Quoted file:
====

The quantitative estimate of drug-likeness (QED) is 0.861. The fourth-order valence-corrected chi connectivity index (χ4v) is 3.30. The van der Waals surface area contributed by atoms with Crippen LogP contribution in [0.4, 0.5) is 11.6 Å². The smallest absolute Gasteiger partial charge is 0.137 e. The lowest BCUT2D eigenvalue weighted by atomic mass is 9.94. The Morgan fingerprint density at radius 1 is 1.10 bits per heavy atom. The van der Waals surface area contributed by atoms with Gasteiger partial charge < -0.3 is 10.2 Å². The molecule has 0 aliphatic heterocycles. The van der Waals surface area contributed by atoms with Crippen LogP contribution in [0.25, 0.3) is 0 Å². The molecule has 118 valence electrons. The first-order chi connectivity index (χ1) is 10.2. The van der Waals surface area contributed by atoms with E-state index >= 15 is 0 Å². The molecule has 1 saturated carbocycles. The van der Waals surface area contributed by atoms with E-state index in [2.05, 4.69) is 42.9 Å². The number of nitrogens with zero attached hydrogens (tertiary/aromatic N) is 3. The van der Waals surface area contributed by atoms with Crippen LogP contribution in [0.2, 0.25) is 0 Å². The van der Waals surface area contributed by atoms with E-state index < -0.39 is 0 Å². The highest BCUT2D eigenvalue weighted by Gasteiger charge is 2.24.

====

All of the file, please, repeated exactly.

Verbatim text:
The quantitative estimate of drug-likeness (QED) is 0.861. The fourth-order valence-corrected chi connectivity index (χ4v) is 3.30. The van der Waals surface area contributed by atoms with Crippen LogP contribution in [0.4, 0.5) is 11.6 Å². The smallest absolute Gasteiger partial charge is 0.137 e. The lowest BCUT2D eigenvalue weighted by atomic mass is 9.94. The Morgan fingerprint density at radius 1 is 1.10 bits per heavy atom. The van der Waals surface area contributed by atoms with Gasteiger partial charge < -0.3 is 10.2 Å². The molecule has 0 aliphatic heterocycles. The van der Waals surface area contributed by atoms with Crippen LogP contribution in [0.25, 0.3) is 0 Å². The molecule has 118 valence electrons. The first-order chi connectivity index (χ1) is 10.2. The van der Waals surface area contributed by atoms with E-state index >= 15 is 0 Å². The molecule has 1 saturated carbocycles. The van der Waals surface area contributed by atoms with E-state index in [2.05, 4.69) is 42.9 Å². The number of nitrogens with zero attached hydrogens (tertiary/aromatic N) is 3. The van der Waals surface area contributed by atoms with Crippen LogP contribution in [0.2, 0.25) is 0 Å². The van der Waals surface area contributed by atoms with E-state index < -0.39 is 0 Å². The highest BCUT2D eigenvalue weighted by Gasteiger charge is 2.24.